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Setting China's Direction
Leaders play cards, talk politics at Beidaihe

Each year about this time China's leaders flee the stifling heat of Beijing for the somewhat more salubrious climate of Beidaihe, China's premier northern seaside resort. There they play cards and take a dip in the waters of Bohai. But mostly they talk politics. This year's gathering signals the countdown to the 16th Communist Party Congress in 2002, so one can be certain a lot of the talk has been centering around who is in, who is out, who is up, who is not.

The next party congress is likely to see some major changes in the top ranks of the leadership. Premier Zhu Rongji will step aside, former premier Li Peng will probably give up his post as chairman of the National People's Congress (NPC), and President Jiang Zemin will almost certainly give up one or more of the three official positions he now holds. In fact, as many as half of the 21 Politburo members, including four out of the seven members of the elite standing committee, may retire.

Naturally, the leaders are trying to smooth the pathway for their favorites and protégés. For example, Zhu is lobbying hard to see that he is replaced by his own man, Vice Premier Wen Jiabao. But there are other contenders, notably Li Changchun, the party chief in Guangdong province. Li is a Jiang favorite, although he has been criticized by some for lacking experience. "If Li becomes premier, China will sink into chaos," noted one observer. Other candidates include Vice Premier Li Lanqing and Politburo member Wu Bangguo (the latter, though, has been criticized for his lackluster performance in reforming state enterprises).

Jiang no doubt will be pushing his main protégé, Vice President Hu Jintao, for higher things. The biggest unknown is whether Jiang will give up all of his posts, or whether he will follow Deng Xiaoping's example and keep control of the military by remaining chairman of the party's Central Military Commission. Most analysts predict the latter. Other major questions: Who will replace Li Peng as NPC chairman and who will become propaganda chief, replacing the leftist Ding Guangen? Considering Jiang's recent blast against left-wing opponents of economic reform, there may be a push for a more moderate propagandist.

Besides the all-important personnel debates, issues such as corruption, Taiwan and the economy have been looming large at Beidaihe. Since last fall, Jiang has been pushing the anticorruption issue hard. Death sentences have been given to two high-ranking cadres, most recently the former governor of Guangxi province, Cheng Kejie. The leadership was so determined to make an example of Cheng that they made him the subject of an exhibition in the capital exposing his corrupt ways and those of about 70 others. So far, about 60,000 people have paid to see it. Party cadres are also being told to watch a new anticorruption movie, A Life and Death Choice.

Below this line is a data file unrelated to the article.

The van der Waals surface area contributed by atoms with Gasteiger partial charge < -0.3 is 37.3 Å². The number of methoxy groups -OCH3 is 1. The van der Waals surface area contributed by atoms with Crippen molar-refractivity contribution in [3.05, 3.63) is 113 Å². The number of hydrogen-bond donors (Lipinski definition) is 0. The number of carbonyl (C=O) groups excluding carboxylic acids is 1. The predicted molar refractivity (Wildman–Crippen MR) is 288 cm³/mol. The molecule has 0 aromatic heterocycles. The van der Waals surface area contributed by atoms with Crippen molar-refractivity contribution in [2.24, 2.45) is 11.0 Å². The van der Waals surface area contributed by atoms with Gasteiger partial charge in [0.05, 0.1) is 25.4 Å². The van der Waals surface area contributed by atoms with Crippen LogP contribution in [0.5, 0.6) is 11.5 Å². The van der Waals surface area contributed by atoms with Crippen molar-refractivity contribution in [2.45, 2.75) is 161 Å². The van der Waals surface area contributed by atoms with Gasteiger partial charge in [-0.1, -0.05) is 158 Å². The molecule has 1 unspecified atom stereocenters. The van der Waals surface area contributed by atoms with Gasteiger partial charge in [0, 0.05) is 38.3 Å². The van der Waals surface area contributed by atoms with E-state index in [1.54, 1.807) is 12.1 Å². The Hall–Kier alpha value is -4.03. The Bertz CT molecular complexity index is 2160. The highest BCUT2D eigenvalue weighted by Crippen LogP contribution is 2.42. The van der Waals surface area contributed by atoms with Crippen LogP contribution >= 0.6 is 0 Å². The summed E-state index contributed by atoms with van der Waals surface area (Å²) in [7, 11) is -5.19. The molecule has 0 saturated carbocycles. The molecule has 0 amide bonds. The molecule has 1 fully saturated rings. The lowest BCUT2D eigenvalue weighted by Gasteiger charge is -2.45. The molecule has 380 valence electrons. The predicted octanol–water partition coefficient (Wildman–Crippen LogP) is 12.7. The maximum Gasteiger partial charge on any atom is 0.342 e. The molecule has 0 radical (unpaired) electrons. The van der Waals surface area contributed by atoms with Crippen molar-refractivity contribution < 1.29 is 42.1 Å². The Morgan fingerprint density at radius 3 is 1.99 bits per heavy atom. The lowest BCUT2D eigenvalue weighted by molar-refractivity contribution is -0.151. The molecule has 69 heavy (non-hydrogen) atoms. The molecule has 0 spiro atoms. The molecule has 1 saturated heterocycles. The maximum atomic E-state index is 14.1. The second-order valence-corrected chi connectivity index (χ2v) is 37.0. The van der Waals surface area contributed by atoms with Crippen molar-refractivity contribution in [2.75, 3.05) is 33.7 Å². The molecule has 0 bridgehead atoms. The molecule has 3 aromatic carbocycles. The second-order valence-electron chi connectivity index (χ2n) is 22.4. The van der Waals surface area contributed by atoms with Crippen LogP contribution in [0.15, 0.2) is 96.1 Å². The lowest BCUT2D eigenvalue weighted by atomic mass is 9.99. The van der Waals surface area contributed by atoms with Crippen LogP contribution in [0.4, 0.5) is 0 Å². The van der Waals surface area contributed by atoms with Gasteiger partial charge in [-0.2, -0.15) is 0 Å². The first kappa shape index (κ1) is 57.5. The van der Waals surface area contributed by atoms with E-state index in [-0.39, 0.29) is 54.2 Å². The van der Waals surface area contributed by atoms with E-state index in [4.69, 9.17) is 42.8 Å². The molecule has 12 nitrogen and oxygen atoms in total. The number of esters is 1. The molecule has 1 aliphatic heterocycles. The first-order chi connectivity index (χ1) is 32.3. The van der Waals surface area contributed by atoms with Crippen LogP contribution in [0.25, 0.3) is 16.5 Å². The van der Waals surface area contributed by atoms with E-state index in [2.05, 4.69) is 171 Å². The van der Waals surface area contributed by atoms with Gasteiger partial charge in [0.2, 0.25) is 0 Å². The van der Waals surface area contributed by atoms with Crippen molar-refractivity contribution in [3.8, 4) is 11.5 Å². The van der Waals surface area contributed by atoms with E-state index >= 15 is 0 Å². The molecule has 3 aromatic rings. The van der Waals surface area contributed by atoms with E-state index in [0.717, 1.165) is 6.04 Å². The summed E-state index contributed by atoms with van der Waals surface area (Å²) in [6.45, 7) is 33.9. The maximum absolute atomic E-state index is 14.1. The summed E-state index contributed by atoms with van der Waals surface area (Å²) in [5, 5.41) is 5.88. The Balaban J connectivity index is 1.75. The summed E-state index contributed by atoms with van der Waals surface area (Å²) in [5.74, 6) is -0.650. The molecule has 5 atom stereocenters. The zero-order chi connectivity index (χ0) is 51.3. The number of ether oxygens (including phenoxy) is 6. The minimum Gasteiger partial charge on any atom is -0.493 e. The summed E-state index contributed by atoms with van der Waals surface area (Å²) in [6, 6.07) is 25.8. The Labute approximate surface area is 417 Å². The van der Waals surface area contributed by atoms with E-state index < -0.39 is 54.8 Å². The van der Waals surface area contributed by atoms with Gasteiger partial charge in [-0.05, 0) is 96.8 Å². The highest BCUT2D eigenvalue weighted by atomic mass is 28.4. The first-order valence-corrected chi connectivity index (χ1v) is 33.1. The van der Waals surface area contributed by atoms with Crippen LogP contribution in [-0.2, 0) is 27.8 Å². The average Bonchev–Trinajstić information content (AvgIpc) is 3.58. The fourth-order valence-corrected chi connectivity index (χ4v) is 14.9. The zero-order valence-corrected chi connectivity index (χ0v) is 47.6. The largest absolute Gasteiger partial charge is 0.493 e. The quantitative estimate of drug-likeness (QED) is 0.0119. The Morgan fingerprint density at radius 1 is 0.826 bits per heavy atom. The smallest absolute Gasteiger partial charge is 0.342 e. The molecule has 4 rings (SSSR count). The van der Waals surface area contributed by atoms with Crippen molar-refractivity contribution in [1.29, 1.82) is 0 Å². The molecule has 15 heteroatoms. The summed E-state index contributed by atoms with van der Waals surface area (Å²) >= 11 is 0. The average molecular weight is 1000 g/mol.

The Central Disciplinary Inspection Commission, the main organ charged with fighting corruption in the party, has several other big cases pending. It is anticipated that the biggest of them all, a multibillion-dollar smuggling scheme centered in Xiamen in Fujian province, should be wrapped up with some more "big fish" indictments. At Beidaihe, Premier Zhu received a delegation of investigators and gave them a pep talk. "If I, Zhu Rongji, have a problem [with graft], you should start with me," he reportedly told them.

This is the first Beidaihe gathering since the election of Taiwan President Chen Shui-bian, so cross-strait affairs are high on the agenda. Yet no major initiatives are expected to emerge from the deliberations. Beijing's options, barring provocations from Taipei, are limited. So it is probable that the party will maintain a kind of holding pattern while keeping an eye on which way Chen moves. Meanwhile, it will continue to promote economic ties and people-to-people issues. So far, the cautious Chen has not given Beijing a reason for any kind of military action. But nor has he unequivocally embraced the "one-China" policy that Beijing considers a condition for talks.

On the economy, the contours of the 10th Five-Year Plan (2001-2005) are now being hammered out in the relevant ministries. The plan is to focus on developing more knowledge-based industries, information services and software. It will also promote urbanization and encourage the private sector to soak up displaced peasants and workers let go from declining state-owned enterprises. Development of lagging regions, especially in the impoverished northwest, will also be highlighted, against the background noise of demands from regional satraps for all sorts of policy concessions. That leaves the leaders with plenty to talk about.

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